When I was a kid I was obsessed with the Black Stallion series of books. I wanted to be Alec Ramsay and grow up to be a horse jockey and ride an Arabian in the Kentucky Derby. My dad told me that if I was still desperate for a horse by age 14 he’d consider letting me get one; of course (as he knew), by then I’d shelved the Black Stallion books and was busy eyeing up C. Thomas Howell and Rob Lowe on the pages of Tiger Beat magazine.
At any rate, I never got a horse. I now horseback ride maybe once a year, and I had never been to the Kentucky Derby, or any other horse race, for the matter — the Chucks at the Calgary Stampede don’t count — until last weekend.
And they’re off! It’s pretty exciting watching the horses start from the gate. I love that we could watch from the rail and that, inexplicably, there’s a tractor in the field.
Horse racing is a big deal in the southern U.S. This time of year everyone is gearing up for the Derby, even the horsey folks in Arkansas. For fun on the weekend people head to Oaklawn Park Race Track in Hot Springs, where you can eat corn beef sandwiches, drink cold beer and bet on the horses.
We went on a gloomy Saturday with my sister Leslie and my brother-in-law Kyle, who were also visiting for Easter. To make the most of our Oaklawn experience, my mom, a horse-races regular, had sent us with “Rick Lee’s Oaklawn Park selections and analysis” from the Arkansas Democrat-Gazette, and also some guy named Terry’s picks, that she printed off the Internet. We had no idea who Terry was, but horse betting baffled us, and we needed guidance in order to lose our money properly.
Between the four of us were down about $20 on the day. Not bad, right?
The tricky thing about putting money on a horse is there is really no good way to predict a winner. Bluesie Brown might be favoured to win the first race, for example, but perhaps she ate too many sugar cubes last night and is feeling sluggish, or maybe Berry, her jockey, went out on a bender and is in no condition to ride. And there’s always the possibility that Little Frilly will “become a logical threat if able to hold form or improve for new trainer Jack Frost,” but then again she might lose it in the homestretch. You just never know. Plus it had been raining so the track was what they call “sloppy.” A game changer.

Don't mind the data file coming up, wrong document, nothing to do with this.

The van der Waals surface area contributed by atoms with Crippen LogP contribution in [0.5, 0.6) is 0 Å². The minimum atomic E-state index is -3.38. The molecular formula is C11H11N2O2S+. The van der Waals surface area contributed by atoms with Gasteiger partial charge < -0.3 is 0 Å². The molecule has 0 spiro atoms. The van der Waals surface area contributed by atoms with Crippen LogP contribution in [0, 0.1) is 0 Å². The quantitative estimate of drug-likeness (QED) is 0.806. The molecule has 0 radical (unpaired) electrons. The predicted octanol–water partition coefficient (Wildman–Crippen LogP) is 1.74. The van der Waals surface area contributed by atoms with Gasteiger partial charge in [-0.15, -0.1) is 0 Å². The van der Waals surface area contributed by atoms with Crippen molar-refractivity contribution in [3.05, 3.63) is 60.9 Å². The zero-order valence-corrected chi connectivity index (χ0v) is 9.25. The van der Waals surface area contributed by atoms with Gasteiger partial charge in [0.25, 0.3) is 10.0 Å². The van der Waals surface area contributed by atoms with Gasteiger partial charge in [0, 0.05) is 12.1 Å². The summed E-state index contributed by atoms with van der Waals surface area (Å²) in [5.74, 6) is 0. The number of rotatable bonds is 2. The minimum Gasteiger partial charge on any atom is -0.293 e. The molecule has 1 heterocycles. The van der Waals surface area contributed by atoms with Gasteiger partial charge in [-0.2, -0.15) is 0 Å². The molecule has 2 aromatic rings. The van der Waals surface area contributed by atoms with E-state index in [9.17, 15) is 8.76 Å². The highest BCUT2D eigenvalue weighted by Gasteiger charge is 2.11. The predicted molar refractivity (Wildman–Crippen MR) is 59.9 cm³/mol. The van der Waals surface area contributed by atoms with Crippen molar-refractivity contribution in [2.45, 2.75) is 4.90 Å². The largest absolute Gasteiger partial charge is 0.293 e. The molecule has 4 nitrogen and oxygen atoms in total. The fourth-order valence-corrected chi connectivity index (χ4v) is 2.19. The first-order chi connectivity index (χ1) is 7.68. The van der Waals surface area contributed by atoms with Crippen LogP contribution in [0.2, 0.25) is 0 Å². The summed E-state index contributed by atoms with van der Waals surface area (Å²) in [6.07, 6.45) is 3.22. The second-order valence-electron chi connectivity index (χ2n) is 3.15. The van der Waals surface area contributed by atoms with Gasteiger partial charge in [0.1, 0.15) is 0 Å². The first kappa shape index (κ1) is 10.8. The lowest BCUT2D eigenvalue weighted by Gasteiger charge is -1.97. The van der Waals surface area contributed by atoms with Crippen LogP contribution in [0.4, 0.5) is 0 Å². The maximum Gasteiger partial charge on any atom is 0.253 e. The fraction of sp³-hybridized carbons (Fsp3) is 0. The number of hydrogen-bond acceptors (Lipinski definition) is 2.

Some betters liked to wait until the horses were paraded past the grandstand prior to post time. This way, they could see if a favoured horse seemed skittish, or if an underdog was showing well. Or, they could pick a horse based on the rider’s silks.
Love these Texas longhorn silks — nice! Unfortunately, they didn’t seem to help No. 8’s performance.
In the end I came up with a process of triangulating Terry’s, Rick Lee’s and Oaklawn’s picks, and then going with the horse whose name resonated with me. Oddly, it kind of worked (also, I was placing the bet with the lowest risk — $2 across on my horse, which means I’d likely get something if my horse were to win, place or show, depending on the odds). Little Frilly won the first race, Beer Garden placed for me in the second race, Perdido Pass took the third, Would You placed in the fifth and Adaya showed in the sixth. My big disappointment was Runaway Crypto, who evidently does not run well on a sloppy track.
Blake seemed to have no luck picking horses, while Leslie’s technique, to “double down” on two different horses, worked better than Kyle’s “Texas hold ’em” style of bet (to bet $2 on every horse to win, which actually isn’t allowed. Also, I made up that name).
In the end it wasn’t about the money we won (or, ahem, lost, which was about $20 on the day), it was the fun of betting, watching the race, cheering our horses down the homestretch and seeing a photo finish. And also, our new, southern tradition of toasting our picks by giving a holler, “Woohoo!” followed by a swaller of beer. Mmmm, mmmm … ya’ll.
A photo finish between two horses (sadly, not one I had placed money on).